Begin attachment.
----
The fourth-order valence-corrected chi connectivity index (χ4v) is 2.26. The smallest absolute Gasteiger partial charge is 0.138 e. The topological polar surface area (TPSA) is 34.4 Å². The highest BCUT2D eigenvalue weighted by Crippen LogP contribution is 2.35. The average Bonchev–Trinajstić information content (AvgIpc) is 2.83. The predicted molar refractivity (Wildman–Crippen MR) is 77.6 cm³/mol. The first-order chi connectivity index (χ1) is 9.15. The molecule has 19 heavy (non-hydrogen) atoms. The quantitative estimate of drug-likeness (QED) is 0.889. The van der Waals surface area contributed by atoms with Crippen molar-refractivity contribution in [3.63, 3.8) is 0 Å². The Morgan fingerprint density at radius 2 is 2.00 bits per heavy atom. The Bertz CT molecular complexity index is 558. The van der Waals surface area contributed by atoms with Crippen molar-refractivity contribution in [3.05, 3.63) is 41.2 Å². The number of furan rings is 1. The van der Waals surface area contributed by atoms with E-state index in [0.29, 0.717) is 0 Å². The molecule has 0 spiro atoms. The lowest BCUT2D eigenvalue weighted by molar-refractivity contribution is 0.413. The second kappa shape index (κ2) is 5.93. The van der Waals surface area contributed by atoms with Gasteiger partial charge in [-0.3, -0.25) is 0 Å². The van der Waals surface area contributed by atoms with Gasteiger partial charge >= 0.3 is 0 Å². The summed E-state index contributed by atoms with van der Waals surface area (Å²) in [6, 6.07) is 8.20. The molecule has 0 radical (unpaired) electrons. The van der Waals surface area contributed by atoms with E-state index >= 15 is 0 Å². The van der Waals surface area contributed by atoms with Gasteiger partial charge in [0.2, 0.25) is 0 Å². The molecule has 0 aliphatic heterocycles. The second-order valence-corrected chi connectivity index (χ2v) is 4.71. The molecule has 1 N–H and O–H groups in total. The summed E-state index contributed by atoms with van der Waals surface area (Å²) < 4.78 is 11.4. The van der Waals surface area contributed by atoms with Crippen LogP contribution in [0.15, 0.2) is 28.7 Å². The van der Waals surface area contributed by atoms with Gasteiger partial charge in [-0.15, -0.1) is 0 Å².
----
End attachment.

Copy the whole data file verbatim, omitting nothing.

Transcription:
The fourth-order valence-corrected chi connectivity index (χ4v) is 2.26. The smallest absolute Gasteiger partial charge is 0.138 e. The topological polar surface area (TPSA) is 34.4 Å². The highest BCUT2D eigenvalue weighted by Crippen LogP contribution is 2.35. The average Bonchev–Trinajstić information content (AvgIpc) is 2.83. The predicted molar refractivity (Wildman–Crippen MR) is 77.6 cm³/mol. The first-order chi connectivity index (χ1) is 9.15. The molecule has 19 heavy (non-hydrogen) atoms. The quantitative estimate of drug-likeness (QED) is 0.889. The van der Waals surface area contributed by atoms with Crippen molar-refractivity contribution in [3.63, 3.8) is 0 Å². The Morgan fingerprint density at radius 2 is 2.00 bits per heavy atom. The Bertz CT molecular complexity index is 558. The van der Waals surface area contributed by atoms with Crippen molar-refractivity contribution in [3.05, 3.63) is 41.2 Å². The number of furan rings is 1. The van der Waals surface area contributed by atoms with E-state index in [0.29, 0.717) is 0 Å². The molecule has 0 spiro atoms. The lowest BCUT2D eigenvalue weighted by molar-refractivity contribution is 0.413. The second kappa shape index (κ2) is 5.93. The van der Waals surface area contributed by atoms with Gasteiger partial charge in [-0.3, -0.25) is 0 Å². The van der Waals surface area contributed by atoms with Gasteiger partial charge >= 0.3 is 0 Å². The summed E-state index contributed by atoms with van der Waals surface area (Å²) in [6, 6.07) is 8.20. The molecule has 0 radical (unpaired) electrons. The van der Waals surface area contributed by atoms with E-state index >= 15 is 0 Å². The van der Waals surface area contributed by atoms with Gasteiger partial charge in [0.2, 0.25) is 0 Å². The molecule has 0 aliphatic heterocycles. The second-order valence-corrected chi connectivity index (χ2v) is 4.71. The molecule has 1 N–H and O–H groups in total. The summed E-state index contributed by atoms with van der Waals surface area (Å²) < 4.78 is 11.4. The van der Waals surface area contributed by atoms with Crippen LogP contribution in [0.15, 0.2) is 28.7 Å². The van der Waals surface area contributed by atoms with Gasteiger partial charge in [-0.15, -0.1) is 0 Å².